The Great Recession battered state government and its taxpayers in many ways. But it also offered one benefit — an unusually long spell of low costs for building projects.
Last year, despite a downgrade in the state’s credit rating, the 30-year general obligation bonds used for campus buildings, bridges, transit and many more public works fetched an historically low interest rate of 2.05 percent on Wall Street. Meanwhile, abundant labor and deflated material costs have depressed construction prices for at least five years.
But the “recession discount” is akin to the winter of 2013 — it’s lasted a long time, but it can’t go on forever. Too often, lawmakers in previous sessions have behaved as if they believed it would. For reasons that appeared more political than prudent, they opted for no bonding bill at all in 2007, bills shrunken by veto sprees in 2008-10, and midsize bills of $500 million apiece in 2011 and 2012.
With the housing market rebounding and job levels rapidly returning to prerecession levels in Minnesota, the state may have only one year of discount remaining. Many worthy projects have been in the bonding queue for years. That’s why we favor an inversion of the Legislature’s traditional two-year bonding cycle. The 2013 Legislature and Gov. Mark Dayton should enact a big bill this year, and a smaller version in 2014.
Though Dayton and the House DFL majority make no promises about 2014, they have proposed hefty bonding packages for this year. Dayton seeks authorization for general obligation bonds totaling $750 million; the House’s package weighs in at $800 million.
But the Senate’s DFL majority appears to prefer a small bill this year — again for reasons that appear more political than prudent. They recognize that like no other issue, bonding brings Republicans to the end-of-session bargaining table. General obligation bonds, which are backed by the taxing authority of the state, require approval by a 60-percent supermajority vote. Getting to 60 percent this year will require two GOP votes in the Senate and eight in the House.
Republicans are understandably coy about their intentions. But they should appreciate that both Dayton and House DFL bonding chair Alice Hausman included in their proposals a number of projects in districts with GOP representation. (See the adjacent box for Dayton’s list.) They also should see merit in early action on many of the projects on the two lists. These in particular should win approval this year:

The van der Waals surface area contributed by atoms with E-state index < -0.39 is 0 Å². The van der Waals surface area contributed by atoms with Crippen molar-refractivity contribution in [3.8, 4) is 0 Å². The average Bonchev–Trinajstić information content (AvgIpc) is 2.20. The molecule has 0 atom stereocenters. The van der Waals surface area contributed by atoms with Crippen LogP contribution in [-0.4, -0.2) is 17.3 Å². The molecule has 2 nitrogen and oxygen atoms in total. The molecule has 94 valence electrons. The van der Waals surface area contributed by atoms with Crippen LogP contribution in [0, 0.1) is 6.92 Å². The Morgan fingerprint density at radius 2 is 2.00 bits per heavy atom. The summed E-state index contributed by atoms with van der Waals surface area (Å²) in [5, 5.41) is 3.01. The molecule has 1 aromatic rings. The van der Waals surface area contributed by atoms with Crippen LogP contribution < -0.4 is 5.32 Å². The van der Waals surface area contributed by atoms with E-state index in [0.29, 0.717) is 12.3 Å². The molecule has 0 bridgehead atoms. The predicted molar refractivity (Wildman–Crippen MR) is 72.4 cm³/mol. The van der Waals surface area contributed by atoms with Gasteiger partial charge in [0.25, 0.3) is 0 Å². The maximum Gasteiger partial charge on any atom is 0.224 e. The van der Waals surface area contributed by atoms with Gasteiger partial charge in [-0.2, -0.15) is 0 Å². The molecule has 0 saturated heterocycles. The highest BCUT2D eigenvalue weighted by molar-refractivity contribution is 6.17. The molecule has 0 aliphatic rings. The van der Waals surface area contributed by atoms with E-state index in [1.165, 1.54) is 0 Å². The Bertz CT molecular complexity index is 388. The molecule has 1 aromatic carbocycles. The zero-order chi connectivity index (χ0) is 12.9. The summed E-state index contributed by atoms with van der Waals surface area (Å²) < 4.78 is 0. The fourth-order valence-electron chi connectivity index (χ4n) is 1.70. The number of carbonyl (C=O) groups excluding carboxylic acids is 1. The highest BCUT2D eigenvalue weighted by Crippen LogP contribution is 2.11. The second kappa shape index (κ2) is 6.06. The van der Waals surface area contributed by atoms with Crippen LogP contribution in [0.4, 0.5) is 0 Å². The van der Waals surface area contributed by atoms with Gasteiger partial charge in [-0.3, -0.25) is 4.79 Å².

• The State Capitol: Work started last year on what will be a $250 million renovation of Minnesota’s 108-year-old “people’s palace.” But only $44 million of the total tab has been authorized. Orderly, cost-effective progress toward completion of the project in 2016 requires approval of at least $109 million more this year. Some legislators are ready to OK the remaining $97 million this year as well. If that helps win GOP votes, it’s a good idea.
• Regional convention centers in Rochester, Mankato and St. Cloud: The wait exceeds five years for three downtown large-meeting facilities that were long ago teased with state money for planning, generally a tacit promise of more help to come. Each of these facilities would offer a boon to business and civic enrichment. The Mayo Clinic’s big expansion plans underscore the case for Rochester’s Mayo Civic Center, but fairness demands support this year for all three.
• State hospital at St. Peter: Housing the chronically mentally ill and sex offenders in the same outmoded facility is a recipe for trouble that the state ought to alter without delay. Dayton seeks $46 million, the House $36 million for an upgrade.
• Southwest Corridor and other transit improvements: The fate of Dayton’s proposal to raise metro sales taxes to pay for transit is in doubt, but the state’s share of funding for the next leg of the metro area’s light-rail system should not be. Hausman’s bill contains $50 million for transit capital improvements, enough to keep Southwest Corridor on track toward projected completion in 2017.
These projects can’t wait. Some items on the Dayton and House lists arguably could. But lawmakers who favor delay should know that the state can afford a big bill this year. Its current debt level ranks Minnesota in the middle range of the 50 states, and stands comfortably within the debt capacity guidelines set in 2009.
Improving state revenues allow for a bump in annual debt-service costs. But the economy that’s boosting state revenues is also bound to drive up capital costs in short order. The state should grab the “recession discount” while it’s still available.